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The Latest COVID-19 Research for Music Programs

Normally during this time of year, students are finishing up summer camps, parents are shopping for last-minute school supplies, and teachers are preparing their lessons for the upcoming year. But as we all know, this has not been a normal year. We have faced many ups and downs as we try to figure out "the new normal."

For music students in particular, many questions have been raised and few have been answered about the impact of COVID-19 on returning to band or orchestra. It is our hope that the scientific community continues to shed light on ways to make music together both safely and responsibly. Music offers a platform for students to learn skills necessary to be successful later in life: creative problem solving, self-expression, and an awareness of those around us. These lessons will be even more vital as we return to life after COVID-19 and look to offset the effects of quarantine. 

In one of our recent blogs, we discussed some early considerations for safely returning to the music classroom. We mentioned several research studies that had already taken place and a few more that were underway. One such study, conducted by the University of Colorado at Boulder, released some preliminary findings in mid-July. In today's blog, we'll be reviewing those findings.

Performing Arts Aerosol Study

The first round of the study includes results for clarinet, flute, horn, soprano singer, and trumpet. These preliminary results are to be used strictly for general consideration and will be updated as new information becomes available. To view a full report of the preliminary results, please visit this link

As of August 17, 2020, the NFHS released this statement:

"All information provided through the study is to be used strictly for general consideration. This information will be updated when it becomes available, please share the link to this webpage instead of the individual documents."

The following considerations were recommended based on the data collected during the research study:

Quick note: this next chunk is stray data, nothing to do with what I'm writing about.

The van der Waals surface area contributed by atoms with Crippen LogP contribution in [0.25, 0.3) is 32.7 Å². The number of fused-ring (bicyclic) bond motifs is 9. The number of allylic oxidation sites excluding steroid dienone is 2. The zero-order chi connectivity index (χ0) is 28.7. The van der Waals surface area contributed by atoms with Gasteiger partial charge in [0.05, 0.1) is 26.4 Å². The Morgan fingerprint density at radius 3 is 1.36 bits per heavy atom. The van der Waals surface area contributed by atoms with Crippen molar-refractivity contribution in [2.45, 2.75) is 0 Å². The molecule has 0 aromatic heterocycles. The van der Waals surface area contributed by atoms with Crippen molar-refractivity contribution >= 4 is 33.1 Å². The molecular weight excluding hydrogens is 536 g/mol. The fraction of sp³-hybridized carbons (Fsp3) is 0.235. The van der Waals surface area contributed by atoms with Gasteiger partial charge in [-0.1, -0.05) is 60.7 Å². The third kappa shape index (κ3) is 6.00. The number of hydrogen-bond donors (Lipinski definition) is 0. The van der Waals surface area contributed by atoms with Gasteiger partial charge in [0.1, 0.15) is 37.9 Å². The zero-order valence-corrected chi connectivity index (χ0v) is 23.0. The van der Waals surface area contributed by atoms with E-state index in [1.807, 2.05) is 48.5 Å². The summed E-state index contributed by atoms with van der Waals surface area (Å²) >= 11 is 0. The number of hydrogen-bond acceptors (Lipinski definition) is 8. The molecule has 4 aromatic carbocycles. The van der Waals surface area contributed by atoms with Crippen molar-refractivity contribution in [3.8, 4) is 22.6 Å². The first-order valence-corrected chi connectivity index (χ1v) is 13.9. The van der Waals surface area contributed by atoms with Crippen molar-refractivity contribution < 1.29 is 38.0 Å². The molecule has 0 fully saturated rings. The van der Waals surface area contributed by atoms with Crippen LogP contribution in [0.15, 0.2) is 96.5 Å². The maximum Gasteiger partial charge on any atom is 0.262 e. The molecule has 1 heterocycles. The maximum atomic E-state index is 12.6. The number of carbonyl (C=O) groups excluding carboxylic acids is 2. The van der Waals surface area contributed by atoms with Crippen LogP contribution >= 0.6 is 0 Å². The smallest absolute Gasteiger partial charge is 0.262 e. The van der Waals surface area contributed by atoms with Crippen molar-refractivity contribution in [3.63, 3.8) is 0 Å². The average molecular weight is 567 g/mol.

Masks

  • Masks should be worn by all students and staff prior to entering the performing arts room. Masks should continue to be worn until all students are seated and ready for instruction (example: long rests, sectional work, moving around the room, etc.)
  • No talking should occur in the room without a mask being properly worn.
  • When possible a mask with a small slit for mouthpiece access should be worn while playing.
  • In instrument groups where a mask cannot physically be worn the mask should be worn over the chin and replaced during periods where the student is not playing. No talking without a mask.

Distancing and Rehearsal Space Arrangement

  • Social distancing should occur as suggested by the CDC. Currently that distance is a 6x6 foot space around each student with the student sitting in the center. This may reduce the number of students that can fit in a performing arts classroom. Straight lines should be used as curved setups can affect the aerosol movement in a room.
  • Students should sit all facing the same direction, back to front to minimize potential exposure.
  • Trombones should have an additional three feet of distancing making their space 9x6. The player should be seated three feet in front of the back line, leaving an additional six feet in front of them due to the extended nature of the instrument and slide that can be in extended position.